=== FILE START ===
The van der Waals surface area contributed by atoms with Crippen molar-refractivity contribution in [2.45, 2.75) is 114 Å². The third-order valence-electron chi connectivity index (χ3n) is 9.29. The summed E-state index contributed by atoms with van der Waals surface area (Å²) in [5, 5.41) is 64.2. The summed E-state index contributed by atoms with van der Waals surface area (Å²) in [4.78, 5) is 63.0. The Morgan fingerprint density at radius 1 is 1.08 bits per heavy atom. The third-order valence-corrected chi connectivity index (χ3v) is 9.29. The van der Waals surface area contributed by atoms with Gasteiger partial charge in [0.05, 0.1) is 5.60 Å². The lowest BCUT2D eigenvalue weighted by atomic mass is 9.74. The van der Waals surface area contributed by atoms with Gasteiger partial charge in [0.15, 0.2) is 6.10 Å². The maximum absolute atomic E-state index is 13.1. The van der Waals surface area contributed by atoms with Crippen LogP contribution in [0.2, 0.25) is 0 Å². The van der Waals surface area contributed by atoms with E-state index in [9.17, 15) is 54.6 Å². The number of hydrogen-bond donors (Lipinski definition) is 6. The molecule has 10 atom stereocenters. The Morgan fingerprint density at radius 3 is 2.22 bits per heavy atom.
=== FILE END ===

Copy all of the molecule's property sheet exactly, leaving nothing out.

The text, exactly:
The van der Waals surface area contributed by atoms with Crippen molar-refractivity contribution in [2.45, 2.75) is 114 Å². The third-order valence-electron chi connectivity index (χ3n) is 9.29. The summed E-state index contributed by atoms with van der Waals surface area (Å²) in [5, 5.41) is 64.2. The summed E-state index contributed by atoms with van der Waals surface area (Å²) in [4.78, 5) is 63.0. The Morgan fingerprint density at radius 1 is 1.08 bits per heavy atom. The third-order valence-corrected chi connectivity index (χ3v) is 9.29. The van der Waals surface area contributed by atoms with Gasteiger partial charge in [0.05, 0.1) is 5.60 Å². The lowest BCUT2D eigenvalue weighted by atomic mass is 9.74. The van der Waals surface area contributed by atoms with Gasteiger partial charge in [0.15, 0.2) is 6.10 Å². The maximum absolute atomic E-state index is 13.1. The van der Waals surface area contributed by atoms with Crippen LogP contribution in [0.2, 0.25) is 0 Å². The van der Waals surface area contributed by atoms with E-state index in [9.17, 15) is 54.6 Å². The number of hydrogen-bond donors (Lipinski definition) is 6. The molecule has 10 atom stereocenters. The Morgan fingerprint density at radius 3 is 2.22 bits per heavy atom.